FAQ- How do I promote my book?

Okay, you have a book. It’s up on Amazon, Kobo, and everywhere else… Now what?

Well, the best answer is… Go write another book!

No, seriously!

Here’s the deal, if you have one book and go promote it, great, people can buy that book. But, a lot of people won’t buy a book if you only have one up there. They like to sink their metaphorical teeth into their favorite authors and read LOTS of stuff from them, so if you have only one book out, and they love you, then they aren’t going to be as willing to take a chance.

Also, what if you do well with your book? Where do the readers go from their? And what if you put the first book up for free, they read it, but have no second book to buy?

It just makes sense to have more books out. The more you have, the more you can share with your readers. The more you share the more they can share.

The concept of visibility dictates that the more surface area you have, the greater the chance someone will spot you… so give yourself lots of books, and lots of feelers out there for maximum chance to be seen.

Okay… got your second, third, etc, book done? Great!

Now… go play on social networks. Meet people, comment on their threads, share your stories. DON’T PROMOTE!

Seems counter intuitive, doesn’t it? Yes, well, we are living in a counter intuitive world. How many of us skip cable, TiVo, use Netflix or anything else, just to avoid advertisement? Why would you think anyone would want to see and advert about your book if they don’t want to see a commercial in the middle of their TV show?

No, they want you to interact with them. Be funny, be interesting, join the conversation. Or produce something worth talking about. if you can do both then you are GOLDEN! People will go looking for you to see what you say if you are interesting enough. People will search out your commercials on youtube if you’re funny. They will Google your story if you’re exciting. They will post tributes, make fan fic, and generally make a joyful noise as long as you making something they care about, or you are someone they care about.

My best success hasn’t been screaming “BUY MY BOOKS!” It’s been making friends. Sharing stories. Interacting with fans. That has brought more people into my little corner of the web then anything else out there. And I am so grateful to all the friends that have made this possible.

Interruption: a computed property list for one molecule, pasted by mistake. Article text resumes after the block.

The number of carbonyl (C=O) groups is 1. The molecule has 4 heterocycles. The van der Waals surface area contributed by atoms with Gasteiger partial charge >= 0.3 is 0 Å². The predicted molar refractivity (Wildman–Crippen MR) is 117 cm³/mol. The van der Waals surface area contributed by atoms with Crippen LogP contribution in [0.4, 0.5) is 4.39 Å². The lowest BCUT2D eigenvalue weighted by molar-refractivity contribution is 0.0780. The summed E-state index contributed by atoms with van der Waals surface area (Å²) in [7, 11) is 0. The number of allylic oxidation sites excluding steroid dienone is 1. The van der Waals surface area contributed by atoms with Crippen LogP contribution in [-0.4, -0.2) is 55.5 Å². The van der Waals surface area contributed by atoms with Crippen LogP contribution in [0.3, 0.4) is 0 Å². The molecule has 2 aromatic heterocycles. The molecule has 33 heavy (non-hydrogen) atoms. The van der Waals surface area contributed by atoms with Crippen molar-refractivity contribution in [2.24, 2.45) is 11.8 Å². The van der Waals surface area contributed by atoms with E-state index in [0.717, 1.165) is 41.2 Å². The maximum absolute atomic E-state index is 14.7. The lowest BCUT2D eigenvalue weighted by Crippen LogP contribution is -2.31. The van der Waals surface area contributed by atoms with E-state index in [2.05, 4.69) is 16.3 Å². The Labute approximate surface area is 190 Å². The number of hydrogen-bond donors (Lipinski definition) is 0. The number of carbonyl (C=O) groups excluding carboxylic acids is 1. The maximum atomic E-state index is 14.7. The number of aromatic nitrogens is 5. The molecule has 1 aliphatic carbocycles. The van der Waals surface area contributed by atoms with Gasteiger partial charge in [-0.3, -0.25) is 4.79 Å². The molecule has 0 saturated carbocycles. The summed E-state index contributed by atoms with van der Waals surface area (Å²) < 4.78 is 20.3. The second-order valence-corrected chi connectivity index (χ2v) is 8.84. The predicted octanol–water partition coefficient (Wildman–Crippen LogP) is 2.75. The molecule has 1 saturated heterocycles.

Fan Fiction, and Amazon

A few days ago Amazon announced their intentions to start a new line. Fan fiction… for pay.

This is unusual because fan fiction is usually skirting copyright by avoiding pay.

Basically, if you write fan fiction for “Vampire Diaries” or “Pretty Little Liars”, and it isn’t porn, then you have a chance of earning some money from the sale of that fan fiction. However, in exchange Amazon, and the original IP owners (in this case the studio producing that franchise) get to use your stories in whatever way shape or form they want to, and they don’t have to cut you in on the deal.

This is good, in the way that it allows some people who like writing fan fiction to write it, and sell it. To earn money they would not have been able to earn otherwise.

This is bad because if you do write the fan fiction, then the producers decide your fic is good and they want to make that into an episode… well they already have it. You aren’t getting paid anymore for it, no matter what you say or do. You don’t even get the regular writers fees for people who work on these shows.

If you write it anyway, maybe it is okay for you. But in all honesty I like Hugh Howey’s idea of fan-fic better. He encourages it, and lets you sell. He doesn’t care. He doesn’t even care what kind of fan-fic it is because it’s your work. He even advertises it on his website!

Fan fiction is an interesting beast all it’s own. I wrote it when I was younger. E.L. James wrote it then changed it up and made millions off “50 Shades of Grey”. Fan fiction isn’t going anywhere.

But I don’t agree with giving Amazon, or “Pretty Little Liars” the ability to use your work unchecked. If they want to hire you as a writer… great. If they want to use your work, license it. But don’t just claim it for a few bucks while they make millions.

John Skulzi had something to say about Amazon’s new world, and Neil Gaiman agreed with him. Here is Neil Gaiman’s opinion on fan fiction itself.

If you want to write it, and publish it, just know what you’re getting into.

 

NOTE: “Twilight Tales” will only be available for a few more hours, but if you did pick it up, and read it, please consider giving it a review. Reviews mean so much to new authors. Also, there are three more books available ranging .99 to 2.99.